His first book, White Like Me is a memoir of his life with examination of his own racist past, racism in his family, his own white privilege and how he understands that in order to fight racism, we must start with our own minds.


I highly recommend this book, White Like Me, as an introduction to examining your own racial bias and a good primer for your self education on racism.

If you don’t do it, nobody will.

One of the first thing you will learn from White Like Me is this:

Tim Wise teaches workshops on racism and when he begins, he asks people to tell about their first experience with race.

White people, he writes, usually look dumbfounded. Some will try to tell of their first experience with “racial others.”

But he says, the black people, always know the answer.

It began when you were born.

You have race. You have skin color. And it has colored your experience.
The fact that there are no people of color around is not an accident.

“Although white Americans often think we’ve had a few first-hand experiences with race– because most of us are so isolated from people of color in our day-to-day lives– the reality is that this isolation is our experience with race. We are all experiencing race, because from the beginning of our lives we have been living in a racialized society, where the color of our skin means something, even while it remains a matter of biological and genetic irrelevance. Race may be a scientific fiction, but it is a social fact: one that none of us can escape no matter how much or how little we talk about it.”

Buy

A Lesson In, Uh, Civil Rights?

The Story of Ruby Bridges

Last night I read a book to Annika on civil rights called, The Story of Ruby Bridges. It’s an elementary version of school integration about a 6-year-old girl, one of the first black children to go to school in white school.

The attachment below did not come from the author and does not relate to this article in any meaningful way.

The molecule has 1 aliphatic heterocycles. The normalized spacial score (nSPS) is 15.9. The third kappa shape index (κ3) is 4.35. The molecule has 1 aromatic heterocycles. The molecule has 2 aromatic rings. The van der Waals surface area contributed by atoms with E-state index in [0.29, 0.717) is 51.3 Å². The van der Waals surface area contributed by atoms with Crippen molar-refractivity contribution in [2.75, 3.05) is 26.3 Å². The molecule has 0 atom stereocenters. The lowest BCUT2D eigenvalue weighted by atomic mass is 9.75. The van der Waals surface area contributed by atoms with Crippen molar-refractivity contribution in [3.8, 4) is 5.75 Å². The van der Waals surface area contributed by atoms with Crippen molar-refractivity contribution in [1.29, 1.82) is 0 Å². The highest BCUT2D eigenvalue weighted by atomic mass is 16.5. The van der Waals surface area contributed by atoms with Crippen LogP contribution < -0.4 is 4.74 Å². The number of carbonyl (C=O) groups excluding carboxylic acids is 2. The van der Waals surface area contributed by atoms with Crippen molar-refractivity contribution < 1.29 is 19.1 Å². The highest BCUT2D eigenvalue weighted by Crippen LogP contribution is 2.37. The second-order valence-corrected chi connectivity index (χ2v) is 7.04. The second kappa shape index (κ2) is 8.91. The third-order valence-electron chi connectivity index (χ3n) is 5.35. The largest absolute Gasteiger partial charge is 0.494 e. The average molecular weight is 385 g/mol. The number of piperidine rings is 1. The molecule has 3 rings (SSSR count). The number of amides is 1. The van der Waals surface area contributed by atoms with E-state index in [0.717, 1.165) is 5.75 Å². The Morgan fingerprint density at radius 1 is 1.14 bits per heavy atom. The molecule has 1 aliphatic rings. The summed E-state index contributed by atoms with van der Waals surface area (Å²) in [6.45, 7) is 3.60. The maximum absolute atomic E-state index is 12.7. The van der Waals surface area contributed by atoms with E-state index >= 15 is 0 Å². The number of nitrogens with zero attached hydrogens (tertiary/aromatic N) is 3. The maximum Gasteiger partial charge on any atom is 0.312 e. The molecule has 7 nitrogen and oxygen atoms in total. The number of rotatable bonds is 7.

The story details a mild version of the girl who was honored to be the first black child in her all-white school.

I had been given the book as a gift and wasn’t sure that Annika was ready for it, but when we moved, she found it sticking out of a box and insisted on reading it. We’ve been reading it for the past four nights, every night.

I have finally come to the conclusion that most books should not be edited much since she will mostly tell me when she doesn’t like something. Knowing my own curious nature, I understand the need to explore things that are uncomfortable.

So, I read the book about a 6-year-old, (in my head screaming, “Oh my god, she’s a baby! How could her parents make her go through this??!!”) walking through an angry mob of white people angry that this child is going to “their” neighborhood school, while being guarded by armed federal police.

Ruby spends the day all alone in her school room, with her teacher, Mrs. Henry, who wonders how this child is so calm in the face of such adversity.

She's been a reader from the beginning.

As I’ve read this book over the past few nights, tonight, I decided to ask Annika what she thought of the book. Before I did, however,  about halfway through, she stopped me and asked me, “Mama, what’s a mob?”

I explained in small detail that its a crowd of people who are usually angry about something.

Then at the end of the book, I finally say, after wondering what she’s thought of the book all week, “Do you have any questions about this story?”

And she says to me, “Why is the teacher’s name Henry?”